The net result of this new STEM OPT rule is that qualifying STEM graduates will now receive an aggregate of 36 months of STEM OPT work authorization in the United States, thereby permitting foreign students to remain in the United States after graduation to work and receive practical training relating to one’s respective field of study.  The new STEM OPT extension also offers employers an additional 7 months to review the performance of foreign STEM OPT workers prior to deciding whether to pursue temporary (H-1B) or permanent employment (green card) sponsorship. Thus, the new rule allows STEM graduates and employers more flexibility and makes the United States an even more attractive destination for potential STEM international students.

    Practical Effect Of The New Rule:

    Beginning on May 10, U.S. Citizenship and Immigration Services (USCIS) will issue Requests for Further Evidence (RFEs) asking students with pending STEM OPT extension applications whether they wish to amend their application from 17 to 24 months.  Alternatively, students with pending applications also have the option to withdraw and re-file a new application with a 24-month request, but with the caveat that a student can only apply for a STEM OPT extension if post-completion OPT has not yet expired.

    Students who have already received a 17-month STEM EAD will be able to file for a 7-month extension between May 10, 2016 and August 8, 2016, so long as 150 days still exist before the expiration of their 17-month STEM EAD and they file within 60 days of the date their Designated School Official (DSO) enters the recommendation for the 24-month STEM OPT extension into the student’s SEVIS record and other requirements are met, and they meet all other requirements for the 24-month STEM OPT extension.

    The new STEM OPT rule, in combination with the existing H-1B cap-gap rules, will now permit many qualifying STEM graduates 3 “bites at the apple” at the H-1B lottery instead of 2. With the possibility of 3 full years of work authorization, some employers may opt to pursue sponsorship for permanent residency (for STEM graduates who are from countries with available visa numbers) rather than rely on obtaining work authorization through the highly coveted H-1B program.

    Employer Obligations:

    Consistent with the former rule, STEM OPT extensions are only available for students working for employers who are participating in the E-Verify program. The new STEM OPT rule also adds increased oversight of the STEM OPT program, including: (i) individualized training plans developed by the employer and the student; (ii) regular student reporting to the college/university’s DSO; (iii) completion by the employer of an attestation that the student will not replace U.S. workers; (iv) a requirement that STEM OPT students are offered the same terms and conditions (including compensation) as similarly situated U.S. workers; and (v) limitation of the extension to students with degrees from accredited schools.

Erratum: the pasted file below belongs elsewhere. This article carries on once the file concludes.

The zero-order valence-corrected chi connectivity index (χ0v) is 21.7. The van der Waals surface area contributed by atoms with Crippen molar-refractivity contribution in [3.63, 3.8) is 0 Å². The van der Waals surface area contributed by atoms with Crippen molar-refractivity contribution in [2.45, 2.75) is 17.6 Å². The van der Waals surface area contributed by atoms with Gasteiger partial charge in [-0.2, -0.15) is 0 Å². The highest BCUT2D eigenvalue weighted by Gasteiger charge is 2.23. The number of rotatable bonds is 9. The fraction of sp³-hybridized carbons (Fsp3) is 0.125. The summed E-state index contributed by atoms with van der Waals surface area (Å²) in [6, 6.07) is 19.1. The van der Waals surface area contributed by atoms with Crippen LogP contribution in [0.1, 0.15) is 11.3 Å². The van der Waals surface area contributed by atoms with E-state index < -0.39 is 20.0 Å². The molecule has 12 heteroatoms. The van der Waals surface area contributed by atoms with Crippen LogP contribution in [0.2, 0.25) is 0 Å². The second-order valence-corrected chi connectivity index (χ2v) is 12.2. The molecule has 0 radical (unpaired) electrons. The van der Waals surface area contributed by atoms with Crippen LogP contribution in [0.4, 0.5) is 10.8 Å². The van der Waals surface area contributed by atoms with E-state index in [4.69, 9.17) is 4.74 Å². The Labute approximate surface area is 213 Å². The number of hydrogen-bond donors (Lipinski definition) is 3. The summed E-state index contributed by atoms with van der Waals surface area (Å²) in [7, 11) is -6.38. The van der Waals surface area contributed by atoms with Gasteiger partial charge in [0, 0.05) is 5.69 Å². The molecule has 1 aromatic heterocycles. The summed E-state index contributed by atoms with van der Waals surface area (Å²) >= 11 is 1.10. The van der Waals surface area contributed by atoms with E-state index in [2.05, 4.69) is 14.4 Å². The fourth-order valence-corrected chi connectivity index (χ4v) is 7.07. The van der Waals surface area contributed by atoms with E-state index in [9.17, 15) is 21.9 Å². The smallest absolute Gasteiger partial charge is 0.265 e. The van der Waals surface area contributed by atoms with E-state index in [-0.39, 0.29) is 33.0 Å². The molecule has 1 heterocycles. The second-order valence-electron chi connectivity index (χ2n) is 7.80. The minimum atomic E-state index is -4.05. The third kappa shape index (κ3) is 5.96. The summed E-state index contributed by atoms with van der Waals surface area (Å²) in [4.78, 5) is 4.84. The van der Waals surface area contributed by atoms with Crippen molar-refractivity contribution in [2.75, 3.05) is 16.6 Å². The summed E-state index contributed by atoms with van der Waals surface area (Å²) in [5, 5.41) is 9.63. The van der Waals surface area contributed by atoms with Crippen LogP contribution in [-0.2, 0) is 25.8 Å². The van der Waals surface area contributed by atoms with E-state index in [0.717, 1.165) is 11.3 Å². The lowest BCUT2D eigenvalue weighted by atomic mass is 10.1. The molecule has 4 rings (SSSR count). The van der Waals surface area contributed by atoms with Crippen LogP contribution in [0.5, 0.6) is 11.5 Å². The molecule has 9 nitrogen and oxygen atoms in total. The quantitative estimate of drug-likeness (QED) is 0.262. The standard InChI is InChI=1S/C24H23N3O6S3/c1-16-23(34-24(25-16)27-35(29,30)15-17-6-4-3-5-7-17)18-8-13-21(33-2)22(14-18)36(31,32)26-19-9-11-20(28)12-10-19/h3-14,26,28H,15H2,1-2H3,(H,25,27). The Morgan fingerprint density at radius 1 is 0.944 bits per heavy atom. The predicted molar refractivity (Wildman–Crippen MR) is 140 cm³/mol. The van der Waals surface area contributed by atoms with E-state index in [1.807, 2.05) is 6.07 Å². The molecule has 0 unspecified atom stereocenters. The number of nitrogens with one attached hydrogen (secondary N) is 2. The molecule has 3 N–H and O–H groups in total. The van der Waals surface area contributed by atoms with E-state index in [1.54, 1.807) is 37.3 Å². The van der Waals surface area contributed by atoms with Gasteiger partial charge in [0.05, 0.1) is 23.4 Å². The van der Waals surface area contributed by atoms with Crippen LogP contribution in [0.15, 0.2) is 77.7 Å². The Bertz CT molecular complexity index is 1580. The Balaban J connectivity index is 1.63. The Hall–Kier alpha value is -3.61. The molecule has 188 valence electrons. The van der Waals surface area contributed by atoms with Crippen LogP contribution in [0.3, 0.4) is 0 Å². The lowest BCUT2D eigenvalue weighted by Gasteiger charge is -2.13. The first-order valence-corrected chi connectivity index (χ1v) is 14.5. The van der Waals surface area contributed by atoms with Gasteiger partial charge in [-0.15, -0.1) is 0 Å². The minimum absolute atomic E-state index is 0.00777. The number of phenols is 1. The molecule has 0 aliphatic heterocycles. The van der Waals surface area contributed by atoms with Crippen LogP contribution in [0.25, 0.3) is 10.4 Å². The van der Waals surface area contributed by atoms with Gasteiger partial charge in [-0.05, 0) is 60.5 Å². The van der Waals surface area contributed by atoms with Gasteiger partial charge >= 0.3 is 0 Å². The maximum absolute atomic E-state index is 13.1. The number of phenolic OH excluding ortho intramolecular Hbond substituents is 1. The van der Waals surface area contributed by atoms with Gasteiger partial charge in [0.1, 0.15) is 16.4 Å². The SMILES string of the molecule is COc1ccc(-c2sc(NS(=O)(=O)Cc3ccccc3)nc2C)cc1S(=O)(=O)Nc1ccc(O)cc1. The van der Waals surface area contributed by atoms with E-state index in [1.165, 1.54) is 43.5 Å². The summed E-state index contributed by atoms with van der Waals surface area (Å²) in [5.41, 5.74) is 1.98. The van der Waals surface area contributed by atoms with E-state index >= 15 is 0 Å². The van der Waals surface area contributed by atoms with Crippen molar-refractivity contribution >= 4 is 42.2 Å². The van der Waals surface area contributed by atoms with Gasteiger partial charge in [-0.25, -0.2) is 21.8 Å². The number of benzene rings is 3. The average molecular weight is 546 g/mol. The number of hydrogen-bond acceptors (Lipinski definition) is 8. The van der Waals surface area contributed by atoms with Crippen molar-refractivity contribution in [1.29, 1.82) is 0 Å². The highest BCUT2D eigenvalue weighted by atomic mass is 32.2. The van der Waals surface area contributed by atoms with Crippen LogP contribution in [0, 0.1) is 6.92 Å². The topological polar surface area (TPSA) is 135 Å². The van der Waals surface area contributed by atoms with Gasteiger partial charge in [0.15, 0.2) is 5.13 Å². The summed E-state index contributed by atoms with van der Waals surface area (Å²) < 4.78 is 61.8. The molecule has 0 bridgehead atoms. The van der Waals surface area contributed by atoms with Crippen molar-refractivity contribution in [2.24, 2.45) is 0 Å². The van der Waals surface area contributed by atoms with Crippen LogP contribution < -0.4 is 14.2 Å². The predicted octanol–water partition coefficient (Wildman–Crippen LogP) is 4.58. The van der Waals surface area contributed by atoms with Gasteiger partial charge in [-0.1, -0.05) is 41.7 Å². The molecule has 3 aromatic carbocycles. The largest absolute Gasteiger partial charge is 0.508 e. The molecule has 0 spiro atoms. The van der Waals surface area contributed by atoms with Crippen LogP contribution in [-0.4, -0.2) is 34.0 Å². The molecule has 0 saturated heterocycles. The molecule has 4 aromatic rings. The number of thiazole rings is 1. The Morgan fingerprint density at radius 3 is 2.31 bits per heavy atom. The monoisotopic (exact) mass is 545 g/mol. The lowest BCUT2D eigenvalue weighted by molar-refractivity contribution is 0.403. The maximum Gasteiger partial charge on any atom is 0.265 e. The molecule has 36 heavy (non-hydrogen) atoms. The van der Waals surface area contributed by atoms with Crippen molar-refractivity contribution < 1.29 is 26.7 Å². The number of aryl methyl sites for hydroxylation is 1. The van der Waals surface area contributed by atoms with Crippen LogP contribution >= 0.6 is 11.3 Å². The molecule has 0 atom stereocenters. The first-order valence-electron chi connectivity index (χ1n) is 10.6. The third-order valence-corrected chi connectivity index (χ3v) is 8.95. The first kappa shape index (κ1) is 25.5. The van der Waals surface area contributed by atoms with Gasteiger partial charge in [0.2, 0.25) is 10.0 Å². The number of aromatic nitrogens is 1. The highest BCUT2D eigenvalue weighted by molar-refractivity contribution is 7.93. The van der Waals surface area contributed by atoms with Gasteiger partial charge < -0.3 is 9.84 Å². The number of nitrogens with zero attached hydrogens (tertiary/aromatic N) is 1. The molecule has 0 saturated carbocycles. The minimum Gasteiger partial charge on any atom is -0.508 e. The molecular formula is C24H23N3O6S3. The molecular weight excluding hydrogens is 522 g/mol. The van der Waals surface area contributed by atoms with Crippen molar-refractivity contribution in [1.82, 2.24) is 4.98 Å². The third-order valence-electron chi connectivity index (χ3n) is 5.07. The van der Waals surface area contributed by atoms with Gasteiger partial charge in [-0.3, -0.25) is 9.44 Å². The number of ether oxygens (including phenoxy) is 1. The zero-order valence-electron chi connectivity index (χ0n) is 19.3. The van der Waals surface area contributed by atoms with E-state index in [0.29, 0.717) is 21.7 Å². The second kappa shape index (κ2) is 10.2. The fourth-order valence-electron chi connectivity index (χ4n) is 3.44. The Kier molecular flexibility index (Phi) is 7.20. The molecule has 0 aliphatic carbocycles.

The new rule was drafted in order to resolve the challenge to the faulty administrative process utilized to pass the STEM OPT rule created under the Bush Administration. In addition to reviving the STEM OPT extension in compliance with required rulemaking procedures, DHS took the opportunity to extend the validity period. This is certainly a welcome result, especially when one considers the grim 33% chance a foreign national graduate faced last year in connection with being selected in the H-1B lottery.

    If you have any questions about the STEM OPT extension or its potential effect on the H-1B cap, or would like to discuss appropriate alternatives to the H-1B category, please do not hesitate to contact us.

    Please follow us on Twitter @ML_Immigration to stay tuned for further developments.

  • 28Jan
    Uncategorized Comments Off on District Court Grants DHS’ Requested Relief To Extend The Stay of STEM OPT Program For An Additional 90 Days, Through May 10, 2016

    In a largely anticipated move, the US District Court for the District of Columbia granted DHS’ motion to extend the Stay Order of the STEM OPT program, permitting the program to continue to exist under its current regime for an additional 90 days.

    In August 2015, the STEM OPT program, which allows foreign national graduates of U.S. universities to extend their post-graduate work authorization an additional 17 months if (i) the graduate’s degree falls within the list of approved STEM disciplines and (ii) the STEM employer is enrolled in E-Verify; was dissolved by the District Court on procedural grounds. Such dissolution, however, was initially stayed for six (6) months to allow DHS time to fix the program’s procedural deficiencies. With the recently granted extension of the stay, the District Court has now ensured that the current STEM OPT regulations will remain in effect until May 10, 2016, and has further given DHS some additional time to vet the overwhelming volume of public comments it received about the existing program and to make any necessary changes.

    While this decision was not a surprising one, it does come as welcome news to the more than 23,000 STEM OPT participants currently working in the United States. In particular, if the stay was not granted beyond April 1, many of the STEM OPT graduates would no longer have been eligible to apply for H-1B visas under this year’s H-1B cap as many would no longer be work authorized leading up to the April 1 filing date and, thus, would no longer be eligible for the automatic OPT extension provided by the “Cap Gap” measure initiated by USCIS.

    This process, however, is far from over, as DHS will still need to review the public comments on its newly proposed STEM OPT amendments and implement a final rule by May 10, 2016. Our firm will continue to monitor the progress of the STEM OPT program and will keep you updated on any new developments. Stay tuned!